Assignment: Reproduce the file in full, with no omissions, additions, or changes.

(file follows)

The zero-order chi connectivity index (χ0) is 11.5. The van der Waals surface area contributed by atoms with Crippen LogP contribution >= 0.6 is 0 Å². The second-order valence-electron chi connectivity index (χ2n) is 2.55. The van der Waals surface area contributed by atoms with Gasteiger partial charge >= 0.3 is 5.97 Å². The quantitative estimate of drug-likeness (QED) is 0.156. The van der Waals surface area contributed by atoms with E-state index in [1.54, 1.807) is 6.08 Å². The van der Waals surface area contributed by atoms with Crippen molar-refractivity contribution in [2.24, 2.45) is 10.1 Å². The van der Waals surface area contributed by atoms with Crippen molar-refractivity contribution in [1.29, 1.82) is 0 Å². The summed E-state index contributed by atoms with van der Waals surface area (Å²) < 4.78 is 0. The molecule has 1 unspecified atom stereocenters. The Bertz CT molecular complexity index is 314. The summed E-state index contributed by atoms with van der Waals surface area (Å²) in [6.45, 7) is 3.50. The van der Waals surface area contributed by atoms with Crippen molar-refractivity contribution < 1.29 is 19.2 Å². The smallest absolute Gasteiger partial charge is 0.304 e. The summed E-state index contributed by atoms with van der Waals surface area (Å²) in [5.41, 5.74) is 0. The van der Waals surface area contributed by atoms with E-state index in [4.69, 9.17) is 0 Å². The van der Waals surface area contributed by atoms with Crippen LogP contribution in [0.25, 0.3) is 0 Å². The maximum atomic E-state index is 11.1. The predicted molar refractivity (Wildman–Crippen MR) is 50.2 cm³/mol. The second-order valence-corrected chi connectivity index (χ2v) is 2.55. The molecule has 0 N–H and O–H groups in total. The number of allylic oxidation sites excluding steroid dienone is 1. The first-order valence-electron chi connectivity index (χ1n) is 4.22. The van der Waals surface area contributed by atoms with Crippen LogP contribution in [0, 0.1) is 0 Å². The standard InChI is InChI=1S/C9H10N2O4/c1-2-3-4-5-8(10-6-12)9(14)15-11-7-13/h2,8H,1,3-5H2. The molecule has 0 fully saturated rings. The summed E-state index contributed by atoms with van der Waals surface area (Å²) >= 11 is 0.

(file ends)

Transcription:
The zero-order chi connectivity index (χ0) is 11.5. The van der Waals surface area contributed by atoms with Crippen LogP contribution >= 0.6 is 0 Å². The second-order valence-electron chi connectivity index (χ2n) is 2.55. The van der Waals surface area contributed by atoms with Gasteiger partial charge >= 0.3 is 5.97 Å². The quantitative estimate of drug-likeness (QED) is 0.156. The van der Waals surface area contributed by atoms with E-state index in [1.54, 1.807) is 6.08 Å². The van der Waals surface area contributed by atoms with Crippen molar-refractivity contribution in [2.24, 2.45) is 10.1 Å². The van der Waals surface area contributed by atoms with Crippen molar-refractivity contribution in [1.29, 1.82) is 0 Å². The summed E-state index contributed by atoms with van der Waals surface area (Å²) < 4.78 is 0. The molecule has 1 unspecified atom stereocenters. The Bertz CT molecular complexity index is 314. The summed E-state index contributed by atoms with van der Waals surface area (Å²) in [6.45, 7) is 3.50. The van der Waals surface area contributed by atoms with Crippen molar-refractivity contribution < 1.29 is 19.2 Å². The smallest absolute Gasteiger partial charge is 0.304 e. The summed E-state index contributed by atoms with van der Waals surface area (Å²) in [5.41, 5.74) is 0. The van der Waals surface area contributed by atoms with E-state index in [4.69, 9.17) is 0 Å². The van der Waals surface area contributed by atoms with Crippen LogP contribution in [0.25, 0.3) is 0 Å². The maximum atomic E-state index is 11.1. The predicted molar refractivity (Wildman–Crippen MR) is 50.2 cm³/mol. The second-order valence-corrected chi connectivity index (χ2v) is 2.55. The molecule has 0 N–H and O–H groups in total. The number of allylic oxidation sites excluding steroid dienone is 1. The first-order valence-electron chi connectivity index (χ1n) is 4.22. The van der Waals surface area contributed by atoms with Crippen LogP contribution in [0, 0.1) is 0 Å². The standard InChI is InChI=1S/C9H10N2O4/c1-2-3-4-5-8(10-6-12)9(14)15-11-7-13/h2,8H,1,3-5H2. The molecule has 0 fully saturated rings. The summed E-state index contributed by atoms with van der Waals surface area (Å²) >= 11 is 0.